Assistant Attorney General Ruffatto spent more than a year on one case, the sensational prosecution of Lincoln Thrift Association founder Robert H. Fendler on charges of conspiracy, false book entries, fraud, and failure to file individual or corporate income tax returns.
Fendler, who died in prison, operated 87 small thrift-and-loan institutions across the state in what was shown to be an elaborate Ponzi scheme. His prosecution in state court was one of the biggest fraud cases in Arizona history, dwarfed only by the Charles Keating savings-and-loan scandals a decade later. Lead prosecutor Ron Lebowitz recalled that the case had a staggering 10,000 exhibits.
A junior prosecutor in the case, Samuel P. “Terry” Goddard III, remembers Ruffatto as a hard worker and a mentor.
“Working by the hour was a good gig for Mike, since we worked around the clock preparing for the Fendler trial and then for over six months actually in trial. I think Mike did very well economically in the case, not enough to buy a power company, but well,” recalled Goddard, who later served as Arizona Attorney General and mayor of Phoenix.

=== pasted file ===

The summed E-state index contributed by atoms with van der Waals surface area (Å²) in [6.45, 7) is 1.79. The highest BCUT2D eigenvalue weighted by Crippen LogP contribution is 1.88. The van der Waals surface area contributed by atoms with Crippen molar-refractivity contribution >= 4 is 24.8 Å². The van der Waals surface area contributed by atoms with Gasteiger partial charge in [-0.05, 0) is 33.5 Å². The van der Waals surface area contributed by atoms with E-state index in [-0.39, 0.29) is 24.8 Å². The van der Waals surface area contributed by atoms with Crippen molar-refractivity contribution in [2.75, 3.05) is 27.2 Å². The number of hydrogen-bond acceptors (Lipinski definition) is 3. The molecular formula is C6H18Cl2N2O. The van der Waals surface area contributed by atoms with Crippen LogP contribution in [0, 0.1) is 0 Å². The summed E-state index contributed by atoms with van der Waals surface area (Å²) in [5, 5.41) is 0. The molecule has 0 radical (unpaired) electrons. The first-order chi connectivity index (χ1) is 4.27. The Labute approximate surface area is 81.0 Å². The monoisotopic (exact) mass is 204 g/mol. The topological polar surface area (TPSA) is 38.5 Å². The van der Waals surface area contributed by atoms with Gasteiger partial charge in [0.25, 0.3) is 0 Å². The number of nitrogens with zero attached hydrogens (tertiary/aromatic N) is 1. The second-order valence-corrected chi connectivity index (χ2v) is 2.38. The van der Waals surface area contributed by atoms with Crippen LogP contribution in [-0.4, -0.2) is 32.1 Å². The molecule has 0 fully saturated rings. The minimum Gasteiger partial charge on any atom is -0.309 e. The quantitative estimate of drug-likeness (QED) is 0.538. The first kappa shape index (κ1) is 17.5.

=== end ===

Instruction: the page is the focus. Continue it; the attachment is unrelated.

“But he was always ambitious and bottom-line interested, so I’m not surprised that he went into business from law.”
Coming next in WyoFile’s Two Elk Saga:
“Pennies on the dollar”
— Rone Tempest was a longtime national and foreign correspondent for the Los Angeles Times. One of the co-founders of WyoFile, he served as its editor from 2008 to 2011. His first story on the Two Elk power plant project appeared in February, 2008. Tempest lives in Lander.
EDITOR’S NOTE: This Two Elk series, supported by grants from the Fund for Investigative Journalism and WyoFile founder Christopher Findlater, is an extensive case study of one troubled project; its audacious Colorado-based promoter, and the state and federal officials who kept the project alive despite numerous warning signs that it was a scheme beyond saving. Stories in “The Two Elk Saga” will appear on Tuesdays and Thursdays until the series concludes on Tuesday, June 10.